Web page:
The constant pumping action of the heart keeps us alive. There are a number of electrical impulses sent by the cardiac muscles that help in regular contraction and relaxation of the heart. These electrical impulses are called heart rhythms. Any disorder with the heart rate or heart rhythm, may cause the heart to pump blood too quickly or too slow. This irregular heart pattern may give rise to many problems in the electrical system of the heart such as arrhythmia. In order to correct heart arrhythmia, a doctor many suggest implantation of a defibrillator or pacemaker. Although both these devices help correcting heart irregularities, there are quite a few differences between them. In order to understand the difference between these two devices, let us have a look at the information related to implantable cardioverter defibrillator and pacemaker individually.
Implantable Cardioverter Defibrillator (ICD)
An ICD is a machine that helps detect the electrical currents in the heart. It is larger in size than a pacemaker and is usually implanted in patients who show highly elevated heartbeat rates. A person with arrhythmia experiences the heartbeats that are too fast or too slow. The ICD monitors the heart rate. When it detects that the heartbeats are too fast, it sends an electric shock. This electric shock stops the heart from beating at an unnaturally high heart rate. Thus, the correct tempo of heartbeats is reached, and the heart begins to function at a normal pace.
The internal defibrillator constantly monitors the heart rate and records them for future treatment plans. It can be preset with the number of heartbeats that helps it to distinguish normal heart rhythm from an abnormal one. A few of the latest ICDs can also differentiate between ventricular fibrillation and ventricular tachycardia. This means they can help the heart to beat faster than its intrinsic rate or regulate fast beats to a normal rate. The device is implanted by passing an electrode wire into a vein to the right chamber of the heart. It is generally placed at the apex of the right ventricle during a defibrillator implant surgery. Some of the latest devices are placed outside the ribcage or just under skin.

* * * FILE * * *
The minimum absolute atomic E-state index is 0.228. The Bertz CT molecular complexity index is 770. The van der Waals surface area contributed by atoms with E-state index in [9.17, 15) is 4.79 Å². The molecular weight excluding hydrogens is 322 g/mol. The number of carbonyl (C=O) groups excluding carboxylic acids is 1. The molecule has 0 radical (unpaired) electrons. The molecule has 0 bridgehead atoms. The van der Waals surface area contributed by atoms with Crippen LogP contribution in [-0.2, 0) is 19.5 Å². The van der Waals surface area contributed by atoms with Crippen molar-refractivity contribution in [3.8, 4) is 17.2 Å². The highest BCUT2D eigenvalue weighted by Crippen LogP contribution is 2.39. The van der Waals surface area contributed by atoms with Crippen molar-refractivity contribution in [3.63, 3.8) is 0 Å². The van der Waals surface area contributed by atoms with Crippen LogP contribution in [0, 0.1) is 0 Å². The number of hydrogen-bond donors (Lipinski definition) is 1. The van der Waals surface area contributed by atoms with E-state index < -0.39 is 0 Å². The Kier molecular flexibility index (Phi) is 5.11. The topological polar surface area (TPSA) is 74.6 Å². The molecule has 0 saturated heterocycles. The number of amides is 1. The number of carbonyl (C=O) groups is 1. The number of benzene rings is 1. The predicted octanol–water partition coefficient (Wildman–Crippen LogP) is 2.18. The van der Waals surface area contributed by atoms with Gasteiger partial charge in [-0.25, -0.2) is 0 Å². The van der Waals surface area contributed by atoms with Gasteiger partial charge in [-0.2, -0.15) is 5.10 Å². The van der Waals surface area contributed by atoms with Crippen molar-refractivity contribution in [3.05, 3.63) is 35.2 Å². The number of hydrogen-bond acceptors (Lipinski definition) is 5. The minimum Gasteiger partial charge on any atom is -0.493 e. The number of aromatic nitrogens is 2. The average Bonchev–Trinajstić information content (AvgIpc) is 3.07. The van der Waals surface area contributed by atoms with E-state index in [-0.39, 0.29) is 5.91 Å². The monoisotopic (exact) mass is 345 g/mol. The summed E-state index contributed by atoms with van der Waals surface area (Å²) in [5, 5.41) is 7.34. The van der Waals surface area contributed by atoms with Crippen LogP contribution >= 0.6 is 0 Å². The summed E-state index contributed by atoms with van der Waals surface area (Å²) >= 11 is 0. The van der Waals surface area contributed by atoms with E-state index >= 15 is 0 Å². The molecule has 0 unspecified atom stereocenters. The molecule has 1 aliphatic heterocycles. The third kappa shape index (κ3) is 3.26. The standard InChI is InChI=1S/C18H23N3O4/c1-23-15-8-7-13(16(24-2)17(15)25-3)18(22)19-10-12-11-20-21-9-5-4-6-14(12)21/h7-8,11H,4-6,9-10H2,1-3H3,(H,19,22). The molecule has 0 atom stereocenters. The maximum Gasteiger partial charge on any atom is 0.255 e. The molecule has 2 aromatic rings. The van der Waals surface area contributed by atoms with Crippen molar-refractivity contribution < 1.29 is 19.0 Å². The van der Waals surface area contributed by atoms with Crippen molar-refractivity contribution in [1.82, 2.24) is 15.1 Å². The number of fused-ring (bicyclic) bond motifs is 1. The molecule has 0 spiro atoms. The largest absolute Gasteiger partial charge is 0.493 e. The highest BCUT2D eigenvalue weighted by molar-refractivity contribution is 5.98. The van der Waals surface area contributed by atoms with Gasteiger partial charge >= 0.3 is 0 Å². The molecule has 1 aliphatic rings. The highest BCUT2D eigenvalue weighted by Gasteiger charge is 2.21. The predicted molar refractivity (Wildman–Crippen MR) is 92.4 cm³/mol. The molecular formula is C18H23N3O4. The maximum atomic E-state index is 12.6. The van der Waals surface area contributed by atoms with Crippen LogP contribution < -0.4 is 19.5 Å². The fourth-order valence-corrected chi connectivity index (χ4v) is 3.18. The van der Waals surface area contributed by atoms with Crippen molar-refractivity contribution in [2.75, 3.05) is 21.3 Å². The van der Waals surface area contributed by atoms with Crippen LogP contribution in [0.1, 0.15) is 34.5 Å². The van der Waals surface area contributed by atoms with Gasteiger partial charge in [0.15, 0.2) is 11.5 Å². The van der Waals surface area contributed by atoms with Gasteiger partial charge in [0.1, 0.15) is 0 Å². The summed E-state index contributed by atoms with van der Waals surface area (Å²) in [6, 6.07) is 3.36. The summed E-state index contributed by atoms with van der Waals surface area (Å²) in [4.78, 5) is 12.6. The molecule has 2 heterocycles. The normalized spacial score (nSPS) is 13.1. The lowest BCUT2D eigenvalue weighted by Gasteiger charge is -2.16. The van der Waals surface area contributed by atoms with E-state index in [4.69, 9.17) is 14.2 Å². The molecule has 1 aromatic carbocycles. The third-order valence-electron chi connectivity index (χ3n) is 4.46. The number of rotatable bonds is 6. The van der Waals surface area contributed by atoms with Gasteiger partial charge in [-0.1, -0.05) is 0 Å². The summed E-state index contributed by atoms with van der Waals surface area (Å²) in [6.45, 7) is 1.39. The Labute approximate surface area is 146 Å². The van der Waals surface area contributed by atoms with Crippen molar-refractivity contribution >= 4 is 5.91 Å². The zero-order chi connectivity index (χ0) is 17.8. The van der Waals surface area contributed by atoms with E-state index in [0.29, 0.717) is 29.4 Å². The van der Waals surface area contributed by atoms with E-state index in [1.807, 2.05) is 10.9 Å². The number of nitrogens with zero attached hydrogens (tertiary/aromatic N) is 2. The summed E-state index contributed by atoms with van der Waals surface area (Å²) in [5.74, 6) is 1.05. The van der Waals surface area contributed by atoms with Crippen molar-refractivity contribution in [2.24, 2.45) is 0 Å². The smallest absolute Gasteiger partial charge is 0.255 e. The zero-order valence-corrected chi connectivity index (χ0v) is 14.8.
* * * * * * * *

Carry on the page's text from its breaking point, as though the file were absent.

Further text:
The pacemaker is a heart device similar to an ICD; however, it monitors the electrical impulses of the heart. It's main function is to maintain the correct heart rate by regulating the heartbeats. The device is implanted when the natural pacemaker mechanism of the heart is not functioning properly or there is a block in the electrical system of the heart.
The device keeps the heart beating at a normal rate by monitoring the heartbeat. If it's too slow it sends electrical signals to the heart to beat at a faster rate. It helps control abnormal as well as fast heart rhythm, and coordinates the electrical signals in the upper and lower chambers of the heart.
Most of the pacemakers are used to treat temporary heart problems due to a heart attack or heart surgery, etc. They are also used in emergencies to regulate heartbeats. The permanent pacemaker is implanted for long-term management of heart rhythms. It is placed under the skin near the heart to monitor and control the heartbeats.
A pacemaker controls the abnormal heart rhythms with help of electrical pulses while an ICD uses electric current to encourage the heart to beat as efficiently as possible. Therefore, the doctor needs to monitor your heart health and then decide whether a defibrillator or pacemaker will be the correct choice to treat your heart disease.
Disclaimer: This HealthHearty article is for informative purposes only, and should not be used as a replacement for expert medical advice.